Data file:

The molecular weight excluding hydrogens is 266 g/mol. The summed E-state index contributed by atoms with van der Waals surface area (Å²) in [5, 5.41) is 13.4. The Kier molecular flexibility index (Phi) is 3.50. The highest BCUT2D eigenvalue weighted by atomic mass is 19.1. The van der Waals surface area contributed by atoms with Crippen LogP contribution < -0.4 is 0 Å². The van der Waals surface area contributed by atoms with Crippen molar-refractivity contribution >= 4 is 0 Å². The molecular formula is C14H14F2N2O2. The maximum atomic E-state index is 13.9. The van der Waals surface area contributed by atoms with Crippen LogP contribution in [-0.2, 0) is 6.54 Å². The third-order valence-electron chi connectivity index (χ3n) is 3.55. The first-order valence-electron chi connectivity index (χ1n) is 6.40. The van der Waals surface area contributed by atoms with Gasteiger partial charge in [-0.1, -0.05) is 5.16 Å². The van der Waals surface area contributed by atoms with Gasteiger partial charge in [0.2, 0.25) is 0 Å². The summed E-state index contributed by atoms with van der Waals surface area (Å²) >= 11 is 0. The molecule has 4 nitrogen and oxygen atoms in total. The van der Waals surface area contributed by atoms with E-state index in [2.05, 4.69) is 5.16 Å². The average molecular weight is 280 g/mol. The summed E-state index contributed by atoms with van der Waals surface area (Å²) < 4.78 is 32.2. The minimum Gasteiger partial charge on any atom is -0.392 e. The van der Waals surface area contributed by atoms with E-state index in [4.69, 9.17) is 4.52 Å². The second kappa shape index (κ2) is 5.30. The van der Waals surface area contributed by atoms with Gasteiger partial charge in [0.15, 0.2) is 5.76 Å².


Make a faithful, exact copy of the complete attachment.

The molecular weight excluding hydrogens is 266 g/mol. The summed E-state index contributed by atoms with van der Waals surface area (Å²) in [5, 5.41) is 13.4. The Kier molecular flexibility index (Phi) is 3.50. The highest BCUT2D eigenvalue weighted by atomic mass is 19.1. The van der Waals surface area contributed by atoms with Crippen LogP contribution < -0.4 is 0 Å². The van der Waals surface area contributed by atoms with Crippen molar-refractivity contribution >= 4 is 0 Å². The molecular formula is C14H14F2N2O2. The maximum atomic E-state index is 13.9. The van der Waals surface area contributed by atoms with Crippen LogP contribution in [-0.2, 0) is 6.54 Å². The third-order valence-electron chi connectivity index (χ3n) is 3.55. The first-order valence-electron chi connectivity index (χ1n) is 6.40. The van der Waals surface area contributed by atoms with Gasteiger partial charge in [-0.1, -0.05) is 5.16 Å². The van der Waals surface area contributed by atoms with Gasteiger partial charge in [0.2, 0.25) is 0 Å². The summed E-state index contributed by atoms with van der Waals surface area (Å²) >= 11 is 0. The molecule has 4 nitrogen and oxygen atoms in total. The van der Waals surface area contributed by atoms with E-state index in [2.05, 4.69) is 5.16 Å². The average molecular weight is 280 g/mol. The summed E-state index contributed by atoms with van der Waals surface area (Å²) < 4.78 is 32.2. The minimum Gasteiger partial charge on any atom is -0.392 e. The van der Waals surface area contributed by atoms with E-state index in [4.69, 9.17) is 4.52 Å². The second kappa shape index (κ2) is 5.30. The van der Waals surface area contributed by atoms with Gasteiger partial charge in [0.15, 0.2) is 5.76 Å².